Vincent Fraumeni.
Fraumeni: Toasting life's twists.

Vincent Fraumeni has happily moved from one career to another as opportunities arose. From bartender to liquor salesman to restaurant owner to boxing commissioner, he has followed a slightly winding path, willing to take chances as they came along. 

As a bonus, the longtime Arlington resident has met celebrities: when he tended bar in a Cambridge restaurant, actor Tommy Lee Jones was the waiter. During the years he owned Vincent’s, an Italian restaurant in Harvard Square, he dined with author Robert Parker many days for lunch.

Now, in his latest career, he has been in movies, on set with such movie stars as Christian Bale and Amy Adams. At age 78, he says, “I’m having fun.”

Not that he wasn’t having fun before. While he was a liquor salesman, two of his clients were the famed Harvard Square restaurants Ferdinand’s and the Ha’Penny. When they went bankrupt, he bought them and transformed Ferdinand's into Vincent’s. 

A lot of Italian restaurants were basically red sauce and pasta. I decided to serve regional Italian food from Northern Italy, the countryside and the seacoast.” -- Fraumeni

“A lot of Italian restaurants were basically red sauce and pasta,” he said. “I decided to serve regional Italian food from Northern Italy, the countryside and the seacoast.” The restaurant’s name was made when Boston Globe restaurant critic Robert Levey gave it a glowing review. Among its patrons were Morley Safer, who one night was joined by Walter Cronkite. Actor Ken Howard, who starred in “The White Shadow,” also dined there as did the president of CBS. 

Fraumeni loved the hustle and bustle of owning and working in a restaurant: greeting customers, making sure they were all taken care of and that they enjoyed the food and had a good time. Although he credits a terrific chef for the excellent food, he sometimes did some of the cooking himself.

“We offered delicious food and cooked everything on the premises. We always used fresh ingredients and never used heat lamps or fryolators. We even introduced a few items to the area, such as tiramisu and pasta puttanesca,” he said.

Among our many-faceted residents

His other restaurant venture was as the developer of The Brewery Exchange in Lowell, a 40,000-square-foot complex housing five bars, several restaurants and a brewery. Fraumeni took care with the former brick mill building, carefully restoring the structure and refinishing the old wooden floors with their equipment markings. At the same time, he served as a state boxing commissioner and was familiar with the boxing scene in Lowell.

Former boxer calls

One night he got a call from former boxer “Irish” Micky Ward asking if he could borrow his yellow boxing gloves. He said, “Sure.” The gloves were to be used in a movie about Ward called “The Fighter.” Two weeks later, he got another call: Would he sit ringside for some still shots they were making for the movie? “Sure,” he said again. The next thing he knew, he was being asked to audition to be in the film. He ended up not getting a speaking part but thoroughly enjoyed himself.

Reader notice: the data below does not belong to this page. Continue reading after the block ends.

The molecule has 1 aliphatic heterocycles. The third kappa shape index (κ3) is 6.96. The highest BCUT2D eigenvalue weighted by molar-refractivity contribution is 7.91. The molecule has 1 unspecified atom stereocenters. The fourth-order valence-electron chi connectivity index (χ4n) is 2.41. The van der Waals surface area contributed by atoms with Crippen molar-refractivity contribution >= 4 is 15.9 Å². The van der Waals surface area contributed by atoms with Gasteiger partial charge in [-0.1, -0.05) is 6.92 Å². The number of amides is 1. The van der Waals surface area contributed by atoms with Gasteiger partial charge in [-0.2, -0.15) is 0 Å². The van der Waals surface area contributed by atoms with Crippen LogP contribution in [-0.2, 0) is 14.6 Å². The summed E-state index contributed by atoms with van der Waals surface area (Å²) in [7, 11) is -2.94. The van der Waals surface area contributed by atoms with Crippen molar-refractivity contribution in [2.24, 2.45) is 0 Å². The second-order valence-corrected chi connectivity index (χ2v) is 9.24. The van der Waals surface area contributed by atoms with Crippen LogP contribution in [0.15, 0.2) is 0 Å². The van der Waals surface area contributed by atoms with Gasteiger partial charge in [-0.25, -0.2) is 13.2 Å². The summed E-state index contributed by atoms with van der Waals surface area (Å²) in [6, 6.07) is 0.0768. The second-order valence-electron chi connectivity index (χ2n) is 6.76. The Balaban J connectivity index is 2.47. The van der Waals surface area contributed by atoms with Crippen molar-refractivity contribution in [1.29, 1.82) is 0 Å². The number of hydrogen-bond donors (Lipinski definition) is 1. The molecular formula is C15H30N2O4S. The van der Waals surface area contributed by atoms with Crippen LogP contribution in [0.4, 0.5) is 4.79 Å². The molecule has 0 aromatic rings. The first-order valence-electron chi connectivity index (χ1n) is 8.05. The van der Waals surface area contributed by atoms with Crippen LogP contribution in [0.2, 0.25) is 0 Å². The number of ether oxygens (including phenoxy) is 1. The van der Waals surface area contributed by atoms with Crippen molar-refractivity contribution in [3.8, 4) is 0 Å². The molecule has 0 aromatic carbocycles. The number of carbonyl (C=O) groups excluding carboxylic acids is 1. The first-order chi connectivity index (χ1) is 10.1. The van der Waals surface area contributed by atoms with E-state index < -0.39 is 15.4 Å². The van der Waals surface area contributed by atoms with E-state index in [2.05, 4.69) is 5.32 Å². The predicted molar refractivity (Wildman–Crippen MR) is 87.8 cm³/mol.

That’s how Fraumeni found himself taking acting and improvisation lessons. He is now a member of the Screen Actors Guild, with about a dozen movies and commercials to his credit, including “The Judge,” with Robert Duvall, and “Heat,” with Sandra Bullock and Melissa McCarthy. 

The acting lessons were an emotional experience, he said, recalling how the teacher put him through a scene in which he was supposed to watch a baby grow into a girl and then a young woman about to be married. The father of a son and daughter, Fraumeni found himself growing genuinely emotional as he acted out the scene.

“The teacher told me ‘You know, I got out of you exactly what I wanted. You’ll be fine.”

He went on to appear as an extra in “American Hustle,” “Chappaquiddick” and “The Judge,” among other movies. 

'Screwed up'

It’s been fun -- except for the time he acknowledges he “screwed up” while filming “Heat,” with McCarthy and Bullock.

“The director called, “Camera, lights, rolling,’” he recalled. “Everything’s going good. I was in a scene in a diner at a table with a woman supposed to be my wife. The two stars are sitting down, and a guy falls and starts choking. Both stars run over, and they’re kneeling and facing me. Bullock says, ‘This guy is really choking. Can you help us? I’m serious; we’ve gotta do something.”

“Oh God,” was Fraumeni’s reply. He knew CPR, so he knelt down and said they had to get the man’s airways open. “I thought the guy was really choking,” Fraumeni recalled. “I’m looking at the director, and his jaw dropped. Then he says, “Let’s take five minutes.’”

It turned out that no one had explained the scene to Fraumeni or told him what everyone’s lines would be, so he thought it was all real.

The mix-up didn’t end his career. One of his other movies is “Labor Day,”  with Melissa McCarthy, made about a year after “Heat.” “She looked up at me,” he recalled, “and she had a puzzled look on her face, like ‘How do I know that guy?’”

Much as he is enjoying his new career, the restaurant business remains his first love. “Nothing,” he said, “was more exciting than being in the kitchen at Vincent’s. The cross section of people who came into the restaurant was incredible -- people from Harvard, athletes. It was wonderful and it was fun being in my kitchen. We were always doing something creative.”

Married to Ellen, a nurse, it is Fraumeni who is the cook in the household. “I’m particular,” he explained, chuckling. 

June 18, 2020: Hollywood here: Residents who make movies happen

This news feature by YourArlington co-publisher Marjorie Howard was published Wednesday, Aug. 26, 2020.